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The Lighter Side of Incineration

In Which I Reveal My Views on Soccer to a Breathless Audience


The New Republic analyzes Borges on soccer:

In his lifetime, he saw elements of fascism, Peronism, and even anti-Semitism emerge in the Argentinean political sphere, so his intense suspicion of popular political movements and mass culture—the apogee of which, in Argentina, is soccer—makes a lot of sense. (“There is an idea of supremacy, of power, [in soccer] that seems horrible to me,” he once wrote.) Borges opposed dogmatism in any shape or form, so he was naturally suspicious of his countrymen’s unqualified devotion to any doctrine or religion—even to their dear albiceleste

Soccer is inextricably tied to nationalism, another one of Borges’ objections to the sport. “Nationalism only allows for affirmations, and every doctrine that discards doubt, negation, is a form of fanaticism and stupidity,” he said. National teams generate nationalistic fervor, creating the possibility for an unscrupulous government to use a star player as a mouthpiece to legitimize itself. 

This is a pretty good summary of what many bourgeois Germans think about soccer. To them, too, flag-draped cities and mass 'public viewings' uncomfortably recall the Nuremburg rallies, of individuals sinking rapturously into the blissful Wir-Gefühl (We-feeling) of ideological consensus. Add to that the bloodless siege of marketing that surrounds every World Cup, and you have a perfect storm of mass culture and consumerism, enough to curl the toenails of any self-respecting turtleneck-wearing aesthete.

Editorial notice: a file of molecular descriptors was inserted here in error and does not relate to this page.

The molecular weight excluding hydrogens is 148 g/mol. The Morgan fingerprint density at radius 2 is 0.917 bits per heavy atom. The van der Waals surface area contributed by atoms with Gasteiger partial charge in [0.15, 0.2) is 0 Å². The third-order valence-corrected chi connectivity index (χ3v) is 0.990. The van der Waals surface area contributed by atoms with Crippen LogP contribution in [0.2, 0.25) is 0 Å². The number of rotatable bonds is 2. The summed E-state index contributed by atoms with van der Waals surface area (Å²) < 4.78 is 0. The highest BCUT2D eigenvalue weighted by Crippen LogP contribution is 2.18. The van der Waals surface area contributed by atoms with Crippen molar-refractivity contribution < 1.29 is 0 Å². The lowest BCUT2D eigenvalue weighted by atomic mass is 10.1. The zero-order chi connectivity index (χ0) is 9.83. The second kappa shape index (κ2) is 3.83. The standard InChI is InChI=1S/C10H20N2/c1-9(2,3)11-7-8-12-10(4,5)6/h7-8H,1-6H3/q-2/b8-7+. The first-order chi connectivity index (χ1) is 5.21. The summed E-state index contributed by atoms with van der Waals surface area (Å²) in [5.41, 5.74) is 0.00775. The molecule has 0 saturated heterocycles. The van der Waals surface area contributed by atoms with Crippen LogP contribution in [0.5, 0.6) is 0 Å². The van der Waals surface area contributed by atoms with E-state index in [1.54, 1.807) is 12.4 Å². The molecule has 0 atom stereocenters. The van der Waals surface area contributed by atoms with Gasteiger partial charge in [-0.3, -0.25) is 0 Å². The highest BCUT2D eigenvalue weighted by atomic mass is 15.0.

But let's not to throw out the baby with the bathwater. Stuffy Germans turn up their noses at lots of stuff that's really fun, like cheap liquor, guns, porno, naked sledding, dope, tabloid newspapers, and sex with 60 kilos of ground beef. If you studiously refused to enjoy everything they studiously refuse to enjoy, you'd end up as dull as they are.

So Europeans who proudly despise soccer do so because it's favored by beer-swilling chavs. Intriguingly, soccer has the opposite reputation in the USA. It's a complex, oustside-the-mainstream, English, low-scoring game which people from Europe and developing countries are hella good at. This makes it fair play for hipsters and Europhiles. Further, it requires no expensive equipment and isn't dominated by freakishly tall or muscular people.